Aguilar, E. (2011, January 5). How teachers can build emotional resilience. Education Week. Retrieved from https://www.edweek.org/tm/articles/2011/01/05/tln_resilience.html).
Beltman, S., Mansfield, C., & Price, A. (2011). Thriving not just surviving: A review of research on teacher resilience. Educational Research Review, 6(3), pp. 185-207. https://doi.org/10.1016/j.edurev.2011.09.001.
Gu, Q. & Day, C. (2013, February). Challenges to teacher resilience: conditions count. British Educational Research Journal, 39(1), pp. 22-24.
Weeks 13 & 14 Documentation and Timelines
Please refer to the previous issues of The Acorn and the Student Teaching Handbook as needed.
For student teachers with 16-week placements--
Weeks 13 - 14
- Check to ensure that a minimum of four formal observations have been completed.
- Allow the student teacher to take on a majority of the day (secondary candidates may have two preps); at some point the student teacher must teach 10 consecutive days as close to full time as possible, more days may certainly be done.
- Assist the student teacher in addressing areas needing improvement with continued informal observations and feedback
- Refer to the student teacher's mid-term goals for mentorship
- Begin planning for the end of the placement including a transition back, make up work for students, writing letters of recommendation/reference, and buttoning up the final conference and evaluation
For student teachers with endorsements in a 5-week placement—
Week 1 of second placement--
- Help the student teacher get to know your students, the teachers, and the school
- Review the Orientation Guidelines/Checklist with cooperating teacher
- Assist the student teacher in setting up observations--one of the cooperating teacher and another of a colleague, if possible.
- Allow the student teacher to assist with planning, preparation of lessons and materials, monitoring of individual and group work.
- Determine which classes the student teacher will lead building to teaching one less than the teacher’s full load.
- Allow the student teacher to teach a lesson you have co-planned (30-60 minutes). Observe this lesson and provide feedback to the student teacher.
Week 2 of second placement--
- Work with the student teacher in planning, preparation of lessons and materials, monitoring student work.
- Co-teach lessons throughout the day
- Allow the student teacher to teach approximately ⅓ of teaching load (more if comfortable)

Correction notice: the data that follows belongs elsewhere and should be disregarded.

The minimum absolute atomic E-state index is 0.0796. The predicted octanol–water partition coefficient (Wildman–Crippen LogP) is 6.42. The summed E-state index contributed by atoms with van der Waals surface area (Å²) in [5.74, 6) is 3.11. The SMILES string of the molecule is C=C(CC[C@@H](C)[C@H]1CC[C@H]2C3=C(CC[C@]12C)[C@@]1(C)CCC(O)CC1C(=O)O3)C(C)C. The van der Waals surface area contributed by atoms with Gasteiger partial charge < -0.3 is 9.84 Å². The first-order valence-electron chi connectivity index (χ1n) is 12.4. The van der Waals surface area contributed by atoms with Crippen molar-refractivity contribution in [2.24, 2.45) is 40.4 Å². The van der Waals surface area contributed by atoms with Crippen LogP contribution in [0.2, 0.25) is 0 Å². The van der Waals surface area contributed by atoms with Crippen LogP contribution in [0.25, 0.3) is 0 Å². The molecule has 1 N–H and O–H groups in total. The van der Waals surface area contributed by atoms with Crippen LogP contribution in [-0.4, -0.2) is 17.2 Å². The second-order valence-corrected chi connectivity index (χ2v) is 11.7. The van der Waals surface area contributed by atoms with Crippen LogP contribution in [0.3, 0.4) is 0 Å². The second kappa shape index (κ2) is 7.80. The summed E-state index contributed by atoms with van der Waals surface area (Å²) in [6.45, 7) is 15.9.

- Observe and provide informal feedback for at least two lessons this week
For student teachers with 8-week placements--
Week 5 of second placement--
- Discuss lesson planning and management techniques
- Encourage the student teacher to observe another classroom or two based on areas needing improvement; upon completion, discuss what was discovered and what could be implemented in current practice, if possible
- Conduct one formal observation
- Co-teach in classes/subjects the student teacher isn’t leading
- Elementary: Build to ½ to ¾ of the day of the student teacher leading the class
- Secondary: Allow the student teacher to solo teach all sections of the course and additional courses as co-determined
Week 6 of second placement--
- Discuss lesson planning and management techniques
- Elementary: Add teaching time for 75-80% of the teaching day. Aim for as close to full time as possible.
- Secondary: Have the student teacher continue teaching all sections of the initially chosen course and additional courses as noted in week 13 for 75-80% of the day (all but one section of a full-time load).
By the end of week 10, all student teachers should have had a minimum of THREE total formal observations by the cooperating teacher(s).
At the end of placements, cooperating teachers should complete three additional forms: an evaluation of the university supervisor, a dispositional rating of the student teacher, and a final evaluation of the student teacher.
Please remember to use N/A (unable to observe) for any areas not evaluated during a particular observation.
Resources for Distance Learning
This article lists a handful of ways to honor each other and work collaboratively in the distance environment. It also links to other helpful resources.
This article identifies common accommodations and offers online/digital resources and platforms to address each accommodation. These are great for all students!
Kareem Farah shares ideas and steps to change the organization of the distanced classroom to accommodate student learning and pacing. Situated in Jen Gonzalez's blog Cult of Pedagogy you will find other articles that are very useful in navigating distance learning.
Created by The New York Times, this site has content, activities, and curriculum for students as well as professional development and teaching ideas for public use. It is an excellent source!
This blog explores innovative ways teachers keep students engaged and provides content for use. It is highly rated in educational circles.
Richard Byrne reviews and curates tech resources, websites, and program that are free for teachers and learners. His blog received the an award for being the best educational resource sharing blog in 2018.